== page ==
It was a big sensation among the scientific circles when Miguel David De Leon and his team of scholars from the Robert S. Kennedy Bird Conservancy managed to capture the photos of extremely rare colorful birds first time in 130 years – the Dwarf Kingfisher. It was about one century and a half ago when this bird was observed in Philippines by a renowned scientist, professor Joseph Beal Steere during his trip to the country.
Not much was written or described about the bird, so these photos made some noise in the bird lovers groups, especially given the fact that it took 10 years for the group to find the birds in the National Park. The Dwarf Kingfisher is known to be native to Philippines and most probably at the edge of extinction, as only two nests were photographed during the trip of Robert S. Kennedy Bird Conservancy.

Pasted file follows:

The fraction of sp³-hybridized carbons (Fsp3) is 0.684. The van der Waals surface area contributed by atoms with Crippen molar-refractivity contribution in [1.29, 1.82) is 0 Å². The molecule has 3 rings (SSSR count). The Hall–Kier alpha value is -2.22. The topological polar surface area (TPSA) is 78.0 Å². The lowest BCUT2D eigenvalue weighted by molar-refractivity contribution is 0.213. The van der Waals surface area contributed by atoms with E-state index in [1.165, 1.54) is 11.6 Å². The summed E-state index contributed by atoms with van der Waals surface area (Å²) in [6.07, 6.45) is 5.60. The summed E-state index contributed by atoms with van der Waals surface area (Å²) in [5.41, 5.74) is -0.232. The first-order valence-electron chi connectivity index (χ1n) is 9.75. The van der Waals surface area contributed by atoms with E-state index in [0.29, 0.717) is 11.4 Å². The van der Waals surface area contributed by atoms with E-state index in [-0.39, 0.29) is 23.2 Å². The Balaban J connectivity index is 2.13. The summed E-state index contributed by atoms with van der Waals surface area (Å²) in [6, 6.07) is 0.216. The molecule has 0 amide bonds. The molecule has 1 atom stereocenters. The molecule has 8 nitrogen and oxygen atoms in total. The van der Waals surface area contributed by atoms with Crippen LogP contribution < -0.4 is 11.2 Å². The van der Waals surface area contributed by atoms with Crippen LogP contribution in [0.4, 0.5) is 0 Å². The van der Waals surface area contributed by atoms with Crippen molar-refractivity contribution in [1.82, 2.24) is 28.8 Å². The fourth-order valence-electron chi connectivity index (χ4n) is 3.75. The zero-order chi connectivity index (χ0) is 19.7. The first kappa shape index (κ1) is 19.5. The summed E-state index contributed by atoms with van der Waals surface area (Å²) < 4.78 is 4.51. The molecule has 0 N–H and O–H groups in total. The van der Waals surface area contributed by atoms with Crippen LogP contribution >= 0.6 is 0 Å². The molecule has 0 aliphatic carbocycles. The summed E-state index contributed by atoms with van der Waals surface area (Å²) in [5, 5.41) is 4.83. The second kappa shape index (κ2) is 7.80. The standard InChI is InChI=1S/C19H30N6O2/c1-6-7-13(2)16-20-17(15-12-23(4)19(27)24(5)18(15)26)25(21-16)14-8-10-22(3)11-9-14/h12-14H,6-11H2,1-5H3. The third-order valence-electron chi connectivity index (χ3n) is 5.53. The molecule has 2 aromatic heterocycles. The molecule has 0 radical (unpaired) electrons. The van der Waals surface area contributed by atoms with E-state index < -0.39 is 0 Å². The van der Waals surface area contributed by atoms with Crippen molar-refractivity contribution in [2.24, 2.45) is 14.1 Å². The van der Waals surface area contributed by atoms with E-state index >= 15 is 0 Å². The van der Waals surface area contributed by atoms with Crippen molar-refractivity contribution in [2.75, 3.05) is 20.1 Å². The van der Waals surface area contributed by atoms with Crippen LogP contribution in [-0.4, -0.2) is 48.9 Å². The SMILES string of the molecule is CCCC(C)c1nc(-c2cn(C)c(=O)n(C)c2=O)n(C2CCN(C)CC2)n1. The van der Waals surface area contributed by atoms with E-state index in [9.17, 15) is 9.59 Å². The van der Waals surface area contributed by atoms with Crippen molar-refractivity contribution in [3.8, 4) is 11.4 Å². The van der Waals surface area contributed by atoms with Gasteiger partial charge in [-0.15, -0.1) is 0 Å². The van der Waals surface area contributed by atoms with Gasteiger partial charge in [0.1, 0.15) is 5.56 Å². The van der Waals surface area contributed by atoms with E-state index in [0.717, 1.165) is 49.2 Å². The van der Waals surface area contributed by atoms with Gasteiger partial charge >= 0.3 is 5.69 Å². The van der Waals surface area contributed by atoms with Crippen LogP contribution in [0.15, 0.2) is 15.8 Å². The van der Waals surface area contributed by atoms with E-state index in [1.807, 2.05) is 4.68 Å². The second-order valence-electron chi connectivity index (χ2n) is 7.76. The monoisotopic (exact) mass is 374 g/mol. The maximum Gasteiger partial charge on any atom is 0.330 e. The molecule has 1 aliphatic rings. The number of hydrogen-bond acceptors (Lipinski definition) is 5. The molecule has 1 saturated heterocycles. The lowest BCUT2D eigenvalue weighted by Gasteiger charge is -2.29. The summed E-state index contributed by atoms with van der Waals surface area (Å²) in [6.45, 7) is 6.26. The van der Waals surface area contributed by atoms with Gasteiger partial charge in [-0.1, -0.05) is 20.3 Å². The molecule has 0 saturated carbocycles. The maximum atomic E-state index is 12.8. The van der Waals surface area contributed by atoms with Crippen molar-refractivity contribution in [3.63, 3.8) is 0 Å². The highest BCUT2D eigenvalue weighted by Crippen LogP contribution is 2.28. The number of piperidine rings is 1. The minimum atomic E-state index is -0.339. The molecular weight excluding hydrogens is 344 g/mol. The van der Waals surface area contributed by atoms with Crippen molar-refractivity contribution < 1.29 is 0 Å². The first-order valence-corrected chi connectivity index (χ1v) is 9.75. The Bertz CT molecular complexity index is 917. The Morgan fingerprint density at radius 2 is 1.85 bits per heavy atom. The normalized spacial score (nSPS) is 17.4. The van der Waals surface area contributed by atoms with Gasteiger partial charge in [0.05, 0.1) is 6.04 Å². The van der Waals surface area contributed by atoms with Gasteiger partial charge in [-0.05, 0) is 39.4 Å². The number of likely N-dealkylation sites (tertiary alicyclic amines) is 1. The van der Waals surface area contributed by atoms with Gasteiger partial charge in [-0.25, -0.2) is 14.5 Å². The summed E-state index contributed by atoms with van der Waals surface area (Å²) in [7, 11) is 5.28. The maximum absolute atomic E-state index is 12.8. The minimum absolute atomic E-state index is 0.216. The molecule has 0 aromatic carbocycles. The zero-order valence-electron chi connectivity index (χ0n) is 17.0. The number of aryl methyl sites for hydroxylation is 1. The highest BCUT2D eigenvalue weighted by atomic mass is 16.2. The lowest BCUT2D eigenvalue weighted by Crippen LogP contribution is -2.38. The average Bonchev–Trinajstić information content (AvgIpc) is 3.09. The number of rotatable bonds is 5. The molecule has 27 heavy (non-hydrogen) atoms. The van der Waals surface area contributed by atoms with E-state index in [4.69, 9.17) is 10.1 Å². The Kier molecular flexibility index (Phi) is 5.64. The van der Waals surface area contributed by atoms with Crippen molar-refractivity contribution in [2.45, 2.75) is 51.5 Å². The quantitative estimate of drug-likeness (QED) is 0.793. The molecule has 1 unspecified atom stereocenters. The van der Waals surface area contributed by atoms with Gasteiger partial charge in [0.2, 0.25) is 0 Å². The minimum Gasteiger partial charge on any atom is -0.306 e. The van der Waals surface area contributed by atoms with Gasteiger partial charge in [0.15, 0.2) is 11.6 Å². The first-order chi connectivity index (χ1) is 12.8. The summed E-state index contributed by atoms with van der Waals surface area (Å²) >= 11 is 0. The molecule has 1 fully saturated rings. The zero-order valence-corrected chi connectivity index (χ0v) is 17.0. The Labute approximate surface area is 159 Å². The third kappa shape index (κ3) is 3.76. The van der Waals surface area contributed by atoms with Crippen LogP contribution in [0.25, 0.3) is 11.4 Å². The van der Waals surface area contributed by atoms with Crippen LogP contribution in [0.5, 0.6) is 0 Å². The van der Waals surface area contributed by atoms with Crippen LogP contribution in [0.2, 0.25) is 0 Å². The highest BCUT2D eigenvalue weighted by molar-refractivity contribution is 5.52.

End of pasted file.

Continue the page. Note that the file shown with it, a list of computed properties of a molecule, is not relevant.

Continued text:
The bird indeed has stunning plumage, colorful features and is now characterized by its diminutive call described as a “high-pitched, insect-like, and almost inaudible zeeep.”
The scientists are now trying to describe the habitats o those kingfishers, they peculiarities and characteristics so that they can raise public awareness and ensure the protection of the species, which is extremely elusive and rare.
“The Robert S. Kennedy Bird Conservancy is a group of field workers and bird photographers that documents birds and habitats,” De Leon, biologist and CEO of the organization says. “We also contribute data previously unknown to science, with the ultimate goal of conserving species and ecosystems.”
The spectacular bird can be found on the islands of Mindanao and Basilan, so these areas need to be under protection.